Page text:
As someone who works out for an hour a day, five days a week, and who averages more than 10,000 steps each day (according to my Fitbit), I consider myself decently fit. That’s despite sitting for nearly the entire day. I spend four hours on my round trip commute in a seat, with an additional eight hours of sitting at work in between. Then when I get home, I normally park myself in front of the TV and watch until it’s time for bed.

All this sitting isn’t good. As you’ve probably heard by now, it’s risky business. Sitting for long periods constitutes what’s known as sedentary behavior, defined as any time a person sits or lies down without expending much energy. Earlier this year, a study from the Physical Activity Council found the number of physically active Americans hit a new low in 2014. With this lack of exercise, these people are at greater risk of becoming obese (their diets certainly don’t help, either) and subsequently developing a wide range of diseases, like heart disease, diabetes, cancer, kidney disease, and non-alcoholic fatty liver disease, all of which could lead to an early death. Over a third of American adults are already on this path.

In an effort to combat this, more companies have begun allowing employees to use standing desks in their offices (including Medical Daily). But even these might not be as effective at warding off the effects of sitting for eight hours a day — maybe a treadmill desk would be better. So, when treadmill desk-maker LifeSpan offered me a chance to try out its most popular model, the TR1200-DT7, I jumped on it.

If you’re wondering what a treadmill desk looks like, it’s essentially a treadmill with a tall desk attached to it. The desk is plenty wide, providing ample space for my old, monstrous laptop and mouse, a water bottle, and other random items that gradually found their way onto it.

The treadmill, meanwhile, is just like any other treadmill you’ve seen before. Its speed ranges from an agonizing, awkwardly slow 0.4 miles per hour to a somewhat brisk 2 miles per hour. It can also track your time spent walking, steps taken, calories burned, and distance traveled. And then this information can be uploaded directly to your Android device via Bluetooth — iOS capabilities are still in the works.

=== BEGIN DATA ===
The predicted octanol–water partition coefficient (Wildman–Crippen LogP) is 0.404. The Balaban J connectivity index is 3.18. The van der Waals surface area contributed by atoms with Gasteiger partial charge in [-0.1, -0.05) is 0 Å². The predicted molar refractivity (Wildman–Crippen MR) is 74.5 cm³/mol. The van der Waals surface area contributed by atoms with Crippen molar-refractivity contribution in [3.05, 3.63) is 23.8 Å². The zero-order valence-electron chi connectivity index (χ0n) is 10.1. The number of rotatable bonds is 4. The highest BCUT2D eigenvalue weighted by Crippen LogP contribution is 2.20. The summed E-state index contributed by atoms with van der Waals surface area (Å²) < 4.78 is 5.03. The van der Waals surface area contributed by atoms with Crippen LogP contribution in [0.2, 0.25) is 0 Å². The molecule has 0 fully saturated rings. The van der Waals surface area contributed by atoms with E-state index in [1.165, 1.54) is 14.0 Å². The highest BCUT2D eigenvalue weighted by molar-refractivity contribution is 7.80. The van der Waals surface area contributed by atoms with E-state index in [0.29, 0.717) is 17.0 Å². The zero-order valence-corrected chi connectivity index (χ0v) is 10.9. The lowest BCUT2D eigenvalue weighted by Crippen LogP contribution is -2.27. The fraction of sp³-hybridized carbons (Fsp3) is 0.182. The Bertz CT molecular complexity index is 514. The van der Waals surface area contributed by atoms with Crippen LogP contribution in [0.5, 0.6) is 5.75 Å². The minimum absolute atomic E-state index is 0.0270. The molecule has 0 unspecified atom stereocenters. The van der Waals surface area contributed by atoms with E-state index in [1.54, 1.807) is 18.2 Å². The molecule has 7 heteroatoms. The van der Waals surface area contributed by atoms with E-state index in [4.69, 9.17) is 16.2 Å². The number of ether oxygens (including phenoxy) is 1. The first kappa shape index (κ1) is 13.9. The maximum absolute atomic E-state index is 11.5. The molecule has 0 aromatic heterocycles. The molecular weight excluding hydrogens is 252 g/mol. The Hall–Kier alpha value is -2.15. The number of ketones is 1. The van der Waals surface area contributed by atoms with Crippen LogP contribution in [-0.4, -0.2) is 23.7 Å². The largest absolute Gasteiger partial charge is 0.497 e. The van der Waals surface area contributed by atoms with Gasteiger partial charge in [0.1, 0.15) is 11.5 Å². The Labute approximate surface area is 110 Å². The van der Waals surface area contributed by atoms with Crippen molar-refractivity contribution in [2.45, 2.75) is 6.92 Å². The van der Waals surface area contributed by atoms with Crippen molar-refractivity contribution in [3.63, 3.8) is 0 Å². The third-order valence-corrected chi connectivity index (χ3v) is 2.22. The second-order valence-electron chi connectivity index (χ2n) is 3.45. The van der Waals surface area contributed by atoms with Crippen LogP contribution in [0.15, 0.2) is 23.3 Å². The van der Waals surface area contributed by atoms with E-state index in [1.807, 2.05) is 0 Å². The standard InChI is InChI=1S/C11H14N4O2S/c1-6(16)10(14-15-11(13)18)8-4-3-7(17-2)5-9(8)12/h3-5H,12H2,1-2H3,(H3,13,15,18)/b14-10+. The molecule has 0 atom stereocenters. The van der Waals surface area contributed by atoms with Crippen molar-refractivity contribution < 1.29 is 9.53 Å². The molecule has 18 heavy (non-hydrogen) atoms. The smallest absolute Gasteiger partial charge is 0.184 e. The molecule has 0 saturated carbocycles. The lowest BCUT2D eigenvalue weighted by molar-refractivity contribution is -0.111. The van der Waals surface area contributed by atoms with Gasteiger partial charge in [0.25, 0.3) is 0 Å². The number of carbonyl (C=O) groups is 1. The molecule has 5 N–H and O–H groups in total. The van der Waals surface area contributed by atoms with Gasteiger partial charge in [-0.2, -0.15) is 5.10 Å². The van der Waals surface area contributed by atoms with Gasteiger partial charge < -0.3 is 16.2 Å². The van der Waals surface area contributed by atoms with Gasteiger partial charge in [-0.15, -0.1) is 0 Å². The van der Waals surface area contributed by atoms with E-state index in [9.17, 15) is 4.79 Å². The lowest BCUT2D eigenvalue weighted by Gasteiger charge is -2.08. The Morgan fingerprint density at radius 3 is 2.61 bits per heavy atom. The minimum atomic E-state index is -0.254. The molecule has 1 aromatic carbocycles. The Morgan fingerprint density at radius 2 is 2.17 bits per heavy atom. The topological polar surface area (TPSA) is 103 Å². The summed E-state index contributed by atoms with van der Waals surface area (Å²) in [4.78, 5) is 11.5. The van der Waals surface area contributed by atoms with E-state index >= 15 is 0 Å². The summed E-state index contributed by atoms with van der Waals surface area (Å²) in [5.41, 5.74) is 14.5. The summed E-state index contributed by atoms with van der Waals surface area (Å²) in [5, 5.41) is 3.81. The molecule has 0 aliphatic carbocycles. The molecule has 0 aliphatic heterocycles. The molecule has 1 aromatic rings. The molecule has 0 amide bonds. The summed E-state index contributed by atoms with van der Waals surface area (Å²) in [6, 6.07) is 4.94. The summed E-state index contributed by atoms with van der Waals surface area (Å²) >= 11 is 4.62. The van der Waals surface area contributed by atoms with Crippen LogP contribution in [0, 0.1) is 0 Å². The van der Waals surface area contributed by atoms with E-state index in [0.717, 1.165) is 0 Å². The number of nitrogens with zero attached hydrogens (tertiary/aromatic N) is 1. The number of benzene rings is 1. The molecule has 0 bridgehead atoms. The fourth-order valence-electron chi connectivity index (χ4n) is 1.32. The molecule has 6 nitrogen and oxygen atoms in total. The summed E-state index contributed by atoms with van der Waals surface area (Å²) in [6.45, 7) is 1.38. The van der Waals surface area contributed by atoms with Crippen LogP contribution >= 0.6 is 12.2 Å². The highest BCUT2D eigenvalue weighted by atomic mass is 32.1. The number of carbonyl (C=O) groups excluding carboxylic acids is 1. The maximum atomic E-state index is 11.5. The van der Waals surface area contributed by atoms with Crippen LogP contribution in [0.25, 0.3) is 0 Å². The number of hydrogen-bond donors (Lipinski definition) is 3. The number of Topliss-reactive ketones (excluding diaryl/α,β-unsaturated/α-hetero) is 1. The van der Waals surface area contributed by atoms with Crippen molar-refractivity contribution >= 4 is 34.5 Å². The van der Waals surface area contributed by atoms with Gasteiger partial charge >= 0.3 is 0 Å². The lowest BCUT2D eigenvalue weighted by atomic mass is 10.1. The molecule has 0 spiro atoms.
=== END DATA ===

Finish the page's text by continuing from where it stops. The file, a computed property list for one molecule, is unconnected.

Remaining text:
That being pretty cut and dry, here’s how my month of walking and working went:

 

 

Tech reporter Steve Smith is breaking in his new company shirt on a #treadmill desk he's trying out for a story. Stay tuned! #walking #officelife #MDfam

A video posted by Medical Daily (@medicaldaily) on Oct 2, 2015 at 1:05pm PDT

Using The Treadmill

When the guys at LifeSpan dropped off my desk, their National Workplace Manager, Rick Leith, told me the average person who uses it typically walks at a speed between 1.2 and 2 miles per hour. So I heeded Leith’s advice and started walking 1.2 miles per hour. Now, like I said, I normally reach a fair amount of total steps over the course of the day, so it was surprising when my legs became tired after barely an hour of walking. In my excitement over using the new desk, I hadn’t considered all those steps, when condensed into a four-hour time span, were a lot of work.

So I began getting used to the desk, slowly ramping up my speed and the hours I spent walking. Each day, I bumped up the speed a little bit, and eventually I was cruising along at 2 miles per hour. I was taking more steps, walking more miles, and burning more calories. It felt great, even if it didn’t last too long. After about three days of walking this speed for an hour or two each day, I began to notice my work was suffering.

Working on the desk In the beginning, I tested out writing while walking. Tommy Hawkins/Medical Daily Video Editor

Completing basic tasks, like reading and typing, weren’t difficult at 2 miles per hour. But concentrating on writing and keeping pace on the treadmill was. Multitasking, in general, requires the brain to split its resources between various tasks, which makes it difficult to focus attention altogether. So it made sense that some of my mental energy, which would otherwise go toward writing, was being spent on keeping pace. To compensate, I slowed the treadmill down to a more manageable 1.4 miles per hour, and it’s there that I found my sweet spot.